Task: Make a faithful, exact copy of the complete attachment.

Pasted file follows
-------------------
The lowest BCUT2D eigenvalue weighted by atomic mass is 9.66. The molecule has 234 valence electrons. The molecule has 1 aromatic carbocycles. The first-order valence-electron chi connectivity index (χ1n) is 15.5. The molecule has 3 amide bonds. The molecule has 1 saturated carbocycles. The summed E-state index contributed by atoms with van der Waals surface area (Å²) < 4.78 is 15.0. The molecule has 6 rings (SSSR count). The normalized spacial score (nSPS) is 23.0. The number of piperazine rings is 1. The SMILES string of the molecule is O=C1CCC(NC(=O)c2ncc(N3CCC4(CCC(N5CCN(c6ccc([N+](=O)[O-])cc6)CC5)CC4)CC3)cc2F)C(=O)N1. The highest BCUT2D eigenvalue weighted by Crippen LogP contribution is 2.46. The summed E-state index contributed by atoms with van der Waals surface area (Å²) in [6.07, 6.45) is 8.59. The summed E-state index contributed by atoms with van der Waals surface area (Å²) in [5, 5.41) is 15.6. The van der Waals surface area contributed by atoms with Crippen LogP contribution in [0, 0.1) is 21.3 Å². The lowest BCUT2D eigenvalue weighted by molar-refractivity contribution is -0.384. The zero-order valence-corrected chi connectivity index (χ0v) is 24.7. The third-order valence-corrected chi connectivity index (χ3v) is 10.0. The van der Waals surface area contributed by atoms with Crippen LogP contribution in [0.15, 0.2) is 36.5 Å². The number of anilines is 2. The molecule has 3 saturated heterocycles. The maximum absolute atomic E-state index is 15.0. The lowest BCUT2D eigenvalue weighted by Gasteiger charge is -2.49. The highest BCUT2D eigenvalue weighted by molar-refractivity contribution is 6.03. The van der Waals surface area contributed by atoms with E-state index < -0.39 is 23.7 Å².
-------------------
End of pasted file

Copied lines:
The lowest BCUT2D eigenvalue weighted by atomic mass is 9.66. The molecule has 234 valence electrons. The molecule has 1 aromatic carbocycles. The first-order valence-electron chi connectivity index (χ1n) is 15.5. The molecule has 3 amide bonds. The molecule has 1 saturated carbocycles. The summed E-state index contributed by atoms with van der Waals surface area (Å²) < 4.78 is 15.0. The molecule has 6 rings (SSSR count). The normalized spacial score (nSPS) is 23.0. The number of piperazine rings is 1. The SMILES string of the molecule is O=C1CCC(NC(=O)c2ncc(N3CCC4(CCC(N5CCN(c6ccc([N+](=O)[O-])cc6)CC5)CC4)CC3)cc2F)C(=O)N1. The highest BCUT2D eigenvalue weighted by Crippen LogP contribution is 2.46. The summed E-state index contributed by atoms with van der Waals surface area (Å²) in [6.07, 6.45) is 8.59. The summed E-state index contributed by atoms with van der Waals surface area (Å²) in [5, 5.41) is 15.6. The van der Waals surface area contributed by atoms with Crippen LogP contribution in [0, 0.1) is 21.3 Å². The lowest BCUT2D eigenvalue weighted by molar-refractivity contribution is -0.384. The zero-order valence-corrected chi connectivity index (χ0v) is 24.7. The third-order valence-corrected chi connectivity index (χ3v) is 10.0. The van der Waals surface area contributed by atoms with Crippen LogP contribution in [0.15, 0.2) is 36.5 Å². The number of anilines is 2. The molecule has 3 saturated heterocycles. The maximum absolute atomic E-state index is 15.0. The lowest BCUT2D eigenvalue weighted by Gasteiger charge is -2.49. The highest BCUT2D eigenvalue weighted by molar-refractivity contribution is 6.03. The van der Waals surface area contributed by atoms with E-state index < -0.39 is 23.7 Å².